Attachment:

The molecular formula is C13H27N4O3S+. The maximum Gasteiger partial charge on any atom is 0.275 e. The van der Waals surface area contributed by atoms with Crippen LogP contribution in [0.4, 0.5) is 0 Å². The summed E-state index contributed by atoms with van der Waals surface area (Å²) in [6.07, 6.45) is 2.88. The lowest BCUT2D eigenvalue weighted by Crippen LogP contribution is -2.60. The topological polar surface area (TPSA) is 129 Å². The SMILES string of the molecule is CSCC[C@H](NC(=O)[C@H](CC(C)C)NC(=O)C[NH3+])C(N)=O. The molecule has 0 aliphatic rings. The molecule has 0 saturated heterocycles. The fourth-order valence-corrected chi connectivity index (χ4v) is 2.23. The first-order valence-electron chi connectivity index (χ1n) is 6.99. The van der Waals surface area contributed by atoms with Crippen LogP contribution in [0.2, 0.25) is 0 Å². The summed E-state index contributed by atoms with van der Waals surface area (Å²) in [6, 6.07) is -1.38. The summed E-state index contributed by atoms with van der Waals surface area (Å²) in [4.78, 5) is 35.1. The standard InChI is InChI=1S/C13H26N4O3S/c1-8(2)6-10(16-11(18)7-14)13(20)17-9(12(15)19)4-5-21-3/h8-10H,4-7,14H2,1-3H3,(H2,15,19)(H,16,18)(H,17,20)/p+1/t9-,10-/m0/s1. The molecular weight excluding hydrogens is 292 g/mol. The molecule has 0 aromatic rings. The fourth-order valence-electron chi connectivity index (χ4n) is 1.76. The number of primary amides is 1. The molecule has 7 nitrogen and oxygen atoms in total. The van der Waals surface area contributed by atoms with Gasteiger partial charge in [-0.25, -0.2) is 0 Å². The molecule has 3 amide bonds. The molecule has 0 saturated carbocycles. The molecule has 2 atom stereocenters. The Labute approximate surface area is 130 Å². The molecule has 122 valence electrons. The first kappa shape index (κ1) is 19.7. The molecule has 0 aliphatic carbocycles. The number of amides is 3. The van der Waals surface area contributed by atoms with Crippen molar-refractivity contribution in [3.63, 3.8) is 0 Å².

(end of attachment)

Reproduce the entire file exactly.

The molecular formula is C13H27N4O3S+. The maximum Gasteiger partial charge on any atom is 0.275 e. The van der Waals surface area contributed by atoms with Crippen LogP contribution in [0.4, 0.5) is 0 Å². The summed E-state index contributed by atoms with van der Waals surface area (Å²) in [6.07, 6.45) is 2.88. The lowest BCUT2D eigenvalue weighted by Crippen LogP contribution is -2.60. The topological polar surface area (TPSA) is 129 Å². The SMILES string of the molecule is CSCC[C@H](NC(=O)[C@H](CC(C)C)NC(=O)C[NH3+])C(N)=O. The molecule has 0 aliphatic rings. The molecule has 0 saturated heterocycles. The fourth-order valence-corrected chi connectivity index (χ4v) is 2.23. The first-order valence-electron chi connectivity index (χ1n) is 6.99. The van der Waals surface area contributed by atoms with Crippen LogP contribution in [0.2, 0.25) is 0 Å². The summed E-state index contributed by atoms with van der Waals surface area (Å²) in [6, 6.07) is -1.38. The summed E-state index contributed by atoms with van der Waals surface area (Å²) in [4.78, 5) is 35.1. The standard InChI is InChI=1S/C13H26N4O3S/c1-8(2)6-10(16-11(18)7-14)13(20)17-9(12(15)19)4-5-21-3/h8-10H,4-7,14H2,1-3H3,(H2,15,19)(H,16,18)(H,17,20)/p+1/t9-,10-/m0/s1. The molecular weight excluding hydrogens is 292 g/mol. The molecule has 0 aromatic rings. The fourth-order valence-electron chi connectivity index (χ4n) is 1.76. The number of primary amides is 1. The molecule has 7 nitrogen and oxygen atoms in total. The van der Waals surface area contributed by atoms with Gasteiger partial charge in [-0.25, -0.2) is 0 Å². The molecule has 3 amide bonds. The molecule has 0 saturated carbocycles. The molecule has 2 atom stereocenters. The Labute approximate surface area is 130 Å². The molecule has 122 valence electrons. The first kappa shape index (κ1) is 19.7. The molecule has 0 aliphatic carbocycles. The number of amides is 3. The van der Waals surface area contributed by atoms with Crippen molar-refractivity contribution in [3.63, 3.8) is 0 Å².